Stephen Curry has done it all on the basketball court, but the slam dunk that he experienced at the Web.com Ellie Mae Classic was a little different than he’s used to. Curry’s tee shot on the first hole of his Web.com Tour debut on Thursday found its way into the cup holder of a golf cart. Fortunately, the Rules didn’t require him to play the ball from there, but afforded him relief without penalty. In taking that relief, there were several Rules that came into play.
The golf cart that Curry’s ball came to rest in is classified as a movable obstruction. Rule 24-1 tells us that when a ball comes to rest in a movable obstruction, the ball is to be lifted and the obstruction removed. Since this occurred somewhere on the course other than the putting green, Curry was required to drop his ball as near as possible to the spot directly underneath where it had come to rest in the cup holder, which turned out to be a spot on a cart path, bringing us to the second segment of Curry’s situation.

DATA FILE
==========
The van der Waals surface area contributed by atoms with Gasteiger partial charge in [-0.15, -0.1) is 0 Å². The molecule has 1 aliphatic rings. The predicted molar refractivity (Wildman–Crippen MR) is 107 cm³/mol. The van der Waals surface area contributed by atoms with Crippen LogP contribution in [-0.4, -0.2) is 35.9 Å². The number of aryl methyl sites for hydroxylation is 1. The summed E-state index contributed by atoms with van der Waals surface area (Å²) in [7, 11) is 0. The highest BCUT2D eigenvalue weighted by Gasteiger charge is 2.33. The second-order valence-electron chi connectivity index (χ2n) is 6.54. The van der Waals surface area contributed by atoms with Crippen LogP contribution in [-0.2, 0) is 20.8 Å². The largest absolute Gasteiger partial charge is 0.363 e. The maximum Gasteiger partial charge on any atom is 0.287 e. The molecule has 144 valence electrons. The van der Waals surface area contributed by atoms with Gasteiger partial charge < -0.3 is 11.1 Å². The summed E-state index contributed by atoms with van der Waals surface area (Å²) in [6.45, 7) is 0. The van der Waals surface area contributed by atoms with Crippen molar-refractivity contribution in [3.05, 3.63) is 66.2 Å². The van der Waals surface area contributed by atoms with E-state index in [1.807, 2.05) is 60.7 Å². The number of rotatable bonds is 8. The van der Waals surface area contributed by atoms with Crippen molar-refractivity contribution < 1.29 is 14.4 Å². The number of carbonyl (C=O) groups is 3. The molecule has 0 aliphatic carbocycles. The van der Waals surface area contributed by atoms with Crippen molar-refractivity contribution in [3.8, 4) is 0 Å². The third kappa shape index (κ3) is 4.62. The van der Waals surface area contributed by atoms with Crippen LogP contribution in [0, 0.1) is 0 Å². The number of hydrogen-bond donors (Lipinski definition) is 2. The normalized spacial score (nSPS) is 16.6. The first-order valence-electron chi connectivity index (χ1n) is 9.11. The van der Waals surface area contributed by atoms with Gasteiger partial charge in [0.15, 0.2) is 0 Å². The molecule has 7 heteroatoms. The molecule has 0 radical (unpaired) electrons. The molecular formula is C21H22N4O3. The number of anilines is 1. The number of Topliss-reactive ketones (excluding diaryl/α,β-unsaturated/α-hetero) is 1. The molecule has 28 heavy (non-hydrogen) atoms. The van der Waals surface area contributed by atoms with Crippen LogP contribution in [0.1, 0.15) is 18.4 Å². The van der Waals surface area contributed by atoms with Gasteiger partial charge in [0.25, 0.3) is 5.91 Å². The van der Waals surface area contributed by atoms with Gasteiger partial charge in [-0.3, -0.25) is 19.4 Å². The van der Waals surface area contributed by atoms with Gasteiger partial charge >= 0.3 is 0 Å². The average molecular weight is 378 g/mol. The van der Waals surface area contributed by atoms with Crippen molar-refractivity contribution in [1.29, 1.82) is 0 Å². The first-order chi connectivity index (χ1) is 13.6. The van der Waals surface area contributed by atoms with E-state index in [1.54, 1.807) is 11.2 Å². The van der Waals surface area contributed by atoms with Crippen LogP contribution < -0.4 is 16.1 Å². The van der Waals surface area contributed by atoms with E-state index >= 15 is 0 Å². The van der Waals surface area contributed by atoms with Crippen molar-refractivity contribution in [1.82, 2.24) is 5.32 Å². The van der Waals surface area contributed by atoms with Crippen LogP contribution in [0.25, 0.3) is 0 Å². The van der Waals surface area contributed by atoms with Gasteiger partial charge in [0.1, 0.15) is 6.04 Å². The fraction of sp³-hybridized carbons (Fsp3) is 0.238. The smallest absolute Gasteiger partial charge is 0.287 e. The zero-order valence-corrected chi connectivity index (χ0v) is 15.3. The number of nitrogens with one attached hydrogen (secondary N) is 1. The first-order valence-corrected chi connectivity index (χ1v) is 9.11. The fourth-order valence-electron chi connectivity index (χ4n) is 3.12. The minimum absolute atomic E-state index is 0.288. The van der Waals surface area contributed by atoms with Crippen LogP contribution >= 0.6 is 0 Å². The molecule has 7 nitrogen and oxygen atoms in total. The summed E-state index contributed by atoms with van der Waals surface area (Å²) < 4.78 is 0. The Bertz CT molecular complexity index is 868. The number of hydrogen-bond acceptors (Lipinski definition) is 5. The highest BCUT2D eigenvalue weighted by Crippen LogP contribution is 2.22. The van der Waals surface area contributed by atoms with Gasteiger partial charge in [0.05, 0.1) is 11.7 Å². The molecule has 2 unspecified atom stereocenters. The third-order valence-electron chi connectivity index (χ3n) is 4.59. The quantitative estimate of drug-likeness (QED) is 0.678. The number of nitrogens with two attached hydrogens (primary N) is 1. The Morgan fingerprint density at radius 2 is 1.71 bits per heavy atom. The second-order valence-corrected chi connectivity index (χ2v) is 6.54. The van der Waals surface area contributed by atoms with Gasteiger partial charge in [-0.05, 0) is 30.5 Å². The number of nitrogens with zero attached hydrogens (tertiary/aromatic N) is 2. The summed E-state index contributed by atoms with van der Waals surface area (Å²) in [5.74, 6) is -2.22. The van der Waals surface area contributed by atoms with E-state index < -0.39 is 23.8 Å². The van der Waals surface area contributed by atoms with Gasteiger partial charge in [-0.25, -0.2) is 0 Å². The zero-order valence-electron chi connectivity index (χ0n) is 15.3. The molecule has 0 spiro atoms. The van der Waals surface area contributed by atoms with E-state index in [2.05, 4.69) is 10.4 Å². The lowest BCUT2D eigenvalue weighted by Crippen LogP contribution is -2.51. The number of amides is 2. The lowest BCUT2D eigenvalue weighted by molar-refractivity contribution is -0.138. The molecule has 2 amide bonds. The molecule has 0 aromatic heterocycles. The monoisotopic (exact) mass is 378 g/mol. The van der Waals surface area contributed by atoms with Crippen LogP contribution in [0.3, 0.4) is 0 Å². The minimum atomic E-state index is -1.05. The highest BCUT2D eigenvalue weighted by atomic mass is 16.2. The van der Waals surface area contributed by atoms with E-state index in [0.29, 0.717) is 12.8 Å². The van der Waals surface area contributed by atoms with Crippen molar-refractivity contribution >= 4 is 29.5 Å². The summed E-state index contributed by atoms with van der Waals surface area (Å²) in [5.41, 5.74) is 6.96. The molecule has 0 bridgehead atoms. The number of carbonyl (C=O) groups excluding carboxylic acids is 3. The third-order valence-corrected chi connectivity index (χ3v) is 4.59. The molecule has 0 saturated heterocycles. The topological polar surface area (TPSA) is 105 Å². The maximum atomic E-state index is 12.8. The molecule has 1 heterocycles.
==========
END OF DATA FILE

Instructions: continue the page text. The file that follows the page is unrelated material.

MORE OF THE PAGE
Once Curry finished properly putting the ball into play under Rule 24-1, he had interference from the cart path, a condition classified as an immovable obstruction. A different part of the Obstructions Rule, Rule 24-2a, defines interference by an immovable obstruction as interference with the lie of the ball, or the player’s stance or area of intended swing. While he could have played the ball as it lay on the path, Curry did have interference from the cart path, and the Rules allowed him to find his nearest point of relief and drop the ball within one club-length of that point without penalty.
After going through the procedures as prescribed by the Rules, Curry proceeded to make bogey on his opening hole. He would go on to card a very respectable score of 4-over 74.
Ben Schade is a Rules of Golf Associate for the USGA. Email him at firstname.lastname@example.org.